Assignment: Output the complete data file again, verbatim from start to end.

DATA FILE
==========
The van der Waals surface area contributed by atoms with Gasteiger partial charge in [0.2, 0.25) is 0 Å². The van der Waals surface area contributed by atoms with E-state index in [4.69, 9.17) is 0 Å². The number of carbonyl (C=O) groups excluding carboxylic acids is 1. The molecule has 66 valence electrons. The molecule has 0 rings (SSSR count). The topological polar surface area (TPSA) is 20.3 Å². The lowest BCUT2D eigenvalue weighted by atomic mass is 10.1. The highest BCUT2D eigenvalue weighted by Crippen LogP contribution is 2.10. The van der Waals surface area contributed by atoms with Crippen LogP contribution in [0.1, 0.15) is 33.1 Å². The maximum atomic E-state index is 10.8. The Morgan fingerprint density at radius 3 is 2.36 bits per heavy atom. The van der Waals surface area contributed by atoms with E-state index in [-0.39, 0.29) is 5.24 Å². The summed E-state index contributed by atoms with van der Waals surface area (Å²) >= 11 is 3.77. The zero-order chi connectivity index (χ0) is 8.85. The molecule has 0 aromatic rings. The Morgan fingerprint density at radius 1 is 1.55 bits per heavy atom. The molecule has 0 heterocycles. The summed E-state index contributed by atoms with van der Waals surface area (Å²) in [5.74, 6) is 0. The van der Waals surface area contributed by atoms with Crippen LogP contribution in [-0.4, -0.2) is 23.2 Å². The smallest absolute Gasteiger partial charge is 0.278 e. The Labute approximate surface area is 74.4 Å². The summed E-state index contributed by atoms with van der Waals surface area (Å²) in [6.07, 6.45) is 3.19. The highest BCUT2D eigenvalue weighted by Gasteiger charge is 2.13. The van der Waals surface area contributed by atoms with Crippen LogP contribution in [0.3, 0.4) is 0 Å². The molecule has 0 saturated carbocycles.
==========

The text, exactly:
The van der Waals surface area contributed by atoms with Gasteiger partial charge in [0.2, 0.25) is 0 Å². The van der Waals surface area contributed by atoms with E-state index in [4.69, 9.17) is 0 Å². The number of carbonyl (C=O) groups excluding carboxylic acids is 1. The molecule has 66 valence electrons. The molecule has 0 rings (SSSR count). The topological polar surface area (TPSA) is 20.3 Å². The lowest BCUT2D eigenvalue weighted by atomic mass is 10.1. The highest BCUT2D eigenvalue weighted by Crippen LogP contribution is 2.10. The van der Waals surface area contributed by atoms with Crippen LogP contribution in [0.1, 0.15) is 33.1 Å². The maximum atomic E-state index is 10.8. The Morgan fingerprint density at radius 3 is 2.36 bits per heavy atom. The van der Waals surface area contributed by atoms with E-state index in [-0.39, 0.29) is 5.24 Å². The summed E-state index contributed by atoms with van der Waals surface area (Å²) >= 11 is 3.77. The zero-order chi connectivity index (χ0) is 8.85. The molecule has 0 aromatic rings. The Morgan fingerprint density at radius 1 is 1.55 bits per heavy atom. The molecule has 0 heterocycles. The summed E-state index contributed by atoms with van der Waals surface area (Å²) in [5.74, 6) is 0. The van der Waals surface area contributed by atoms with Crippen LogP contribution in [-0.4, -0.2) is 23.2 Å². The smallest absolute Gasteiger partial charge is 0.278 e. The Labute approximate surface area is 74.4 Å². The summed E-state index contributed by atoms with van der Waals surface area (Å²) in [6.07, 6.45) is 3.19. The highest BCUT2D eigenvalue weighted by Gasteiger charge is 2.13. The van der Waals surface area contributed by atoms with Crippen LogP contribution in [0.3, 0.4) is 0 Å². The molecule has 0 saturated carbocycles.